Feb 242014
 

reflector

By Ginger Livingston

Monday, February 24, 2014

As high school seniors begin to receive college acceptance letters, some eastern North Carolina parents are torn between pride and concern.

Cindy Laurin, whose daughter, Rebekah, is a senior at South Central High School, said she is proud Rebekah wants to “further her education and continue on.”

But like a lot of families, the Laurins have found it difficult to save for a college education.

“It’s the economy we’ve been living in,” Cindy Laurin said. “It’s taken every little bit to survive.”

That is why the Laurins — along with many other local families — are looking at financial aid to help manage expenses.

Saturday, college financial aid experts from East Carolina University and Pitt Community College gathered at Joyner Library and several State Employees’ Credit Union locations to help families complete financial aid documents during the annual FAFSA Day.

FAFSA, Free Application for Federal Student Aid, is the form all students have to complete to qualify for federal grant, work study and loan assistance.

The form is complex and requires detailed financial information, so institutions across the state sponsor an event where counselors offer families assistance.

“It’s a little intimidating, the process. We want to make it smooth for them,” said Maryann Jenkins, ECU’s associate director of financial aid.

Along with students qualifying for federal financial aid, North Carolina uses the application to qualify students for state assistance, Jenkins said.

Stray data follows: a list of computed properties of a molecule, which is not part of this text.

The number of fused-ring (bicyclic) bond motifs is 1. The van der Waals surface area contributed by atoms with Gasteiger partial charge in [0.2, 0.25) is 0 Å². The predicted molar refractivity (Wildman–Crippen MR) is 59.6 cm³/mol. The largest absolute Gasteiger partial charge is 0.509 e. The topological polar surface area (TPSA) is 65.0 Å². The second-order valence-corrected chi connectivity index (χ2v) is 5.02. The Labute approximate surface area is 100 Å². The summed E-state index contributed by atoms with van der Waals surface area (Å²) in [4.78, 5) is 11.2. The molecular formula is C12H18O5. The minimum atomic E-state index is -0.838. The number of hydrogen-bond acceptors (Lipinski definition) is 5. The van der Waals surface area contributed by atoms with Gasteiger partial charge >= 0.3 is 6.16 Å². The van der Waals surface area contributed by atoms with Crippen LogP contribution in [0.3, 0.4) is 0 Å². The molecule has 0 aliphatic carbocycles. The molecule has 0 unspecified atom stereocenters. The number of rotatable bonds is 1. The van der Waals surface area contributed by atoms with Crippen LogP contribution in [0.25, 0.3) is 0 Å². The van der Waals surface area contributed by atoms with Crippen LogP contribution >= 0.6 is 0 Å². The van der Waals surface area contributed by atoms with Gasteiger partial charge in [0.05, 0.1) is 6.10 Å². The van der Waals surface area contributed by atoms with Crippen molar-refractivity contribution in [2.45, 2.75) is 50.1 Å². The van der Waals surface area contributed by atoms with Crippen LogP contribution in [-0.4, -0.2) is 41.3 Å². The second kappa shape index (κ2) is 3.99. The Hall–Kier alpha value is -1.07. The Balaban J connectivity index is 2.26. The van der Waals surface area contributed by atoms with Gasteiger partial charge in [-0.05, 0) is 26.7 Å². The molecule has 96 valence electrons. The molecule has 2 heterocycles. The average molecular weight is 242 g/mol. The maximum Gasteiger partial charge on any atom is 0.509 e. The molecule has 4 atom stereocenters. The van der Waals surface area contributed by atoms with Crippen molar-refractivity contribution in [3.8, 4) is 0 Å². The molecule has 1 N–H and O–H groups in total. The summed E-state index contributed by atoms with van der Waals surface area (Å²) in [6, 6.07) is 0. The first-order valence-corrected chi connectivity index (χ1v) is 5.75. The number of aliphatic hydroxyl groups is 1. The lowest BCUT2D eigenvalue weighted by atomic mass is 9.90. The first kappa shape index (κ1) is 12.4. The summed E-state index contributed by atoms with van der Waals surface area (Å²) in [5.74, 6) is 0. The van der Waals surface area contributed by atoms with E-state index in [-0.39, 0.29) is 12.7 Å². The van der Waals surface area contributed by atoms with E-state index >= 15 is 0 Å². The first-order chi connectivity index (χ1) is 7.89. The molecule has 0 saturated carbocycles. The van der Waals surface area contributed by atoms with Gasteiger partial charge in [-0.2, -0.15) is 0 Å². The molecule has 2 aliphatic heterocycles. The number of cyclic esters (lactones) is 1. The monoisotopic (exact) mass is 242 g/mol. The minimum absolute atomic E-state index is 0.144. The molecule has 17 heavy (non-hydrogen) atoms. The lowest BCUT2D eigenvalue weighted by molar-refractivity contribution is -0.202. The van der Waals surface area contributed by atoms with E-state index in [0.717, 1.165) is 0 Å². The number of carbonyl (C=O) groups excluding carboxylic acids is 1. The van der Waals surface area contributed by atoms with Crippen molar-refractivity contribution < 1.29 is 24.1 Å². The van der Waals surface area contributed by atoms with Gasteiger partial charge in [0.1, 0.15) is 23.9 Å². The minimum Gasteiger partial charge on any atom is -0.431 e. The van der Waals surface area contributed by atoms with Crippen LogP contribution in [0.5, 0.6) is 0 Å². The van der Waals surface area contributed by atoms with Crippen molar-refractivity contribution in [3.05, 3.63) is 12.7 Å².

The estimated cost of attendance for a North Carolina resident working on an undergraduate degree at ECU this year is $20,846; a resident commuter student’s cost is $17,874, according to the university’s financial aid website.

Rebekah Laurin hopes to reduce that cost by attending a nursing program jointly operated by ECU and Pitt Community College.

If she is accepted, Rebekah will spend her first couple of years studying at PCC. If she meets the academic requirements, she will be guaranteed a spot in ECU’s undergraduate nursing program.

Acceptance in the program will save her about $10,000 a year, her mother said.

Cindy Laurin said she wants to find every bit of financial assistance she can for her daughter. With this in mind, the Laurins attended the FAFSA event on Saturday.

The Laurins first thought they would complete the financial aid application at home, but decided getting a little extra help could not hurt.

“We wanted to make sure we filled it out right,” Rebekah Laurin said.

“And we did have questions and they were helpful,” Cindy Laurin said.

Kelly Stocks, also a South Central senior, is the first of Cynthia and Reginald Stocks’ children to attend college. She is waiting for an acceptance letter from her school of choice.

The Stocks said they knew their daughter’s best chance of securing financial aid was to fill out the forms as soon as possible.

“We want to get everything situated so she can get in,” Cynthia Stocks said.

There is not a lot of financial assistance available, so the family was advised to work with the counselors to tap every resource available, Cynthia Stocks said.

“This is our first time (applying for financial aid) so it was a great opportunity to have some assistance so you can understand the ins and outs,” Reginald Stocks said.

“You always want your child to have opportunities you didn’t have, and you want them to take full advantage of them,” he said.

Jenkins said that while FAFSA Day only is held once a year, other assistance is available to families seeking financial aid.

Individuals can call the financial aid offices at ECU and PCC and ask questions, she said. They also can call the FAFSA phone line at 866-866-2362, Option 2, from 8 a.m. to 7 p.m. every Tuesday.

Information also is available at CFNC.org.

 

Contact Ginger Livingston at glivingston@reflector.com or 252-329-9570.

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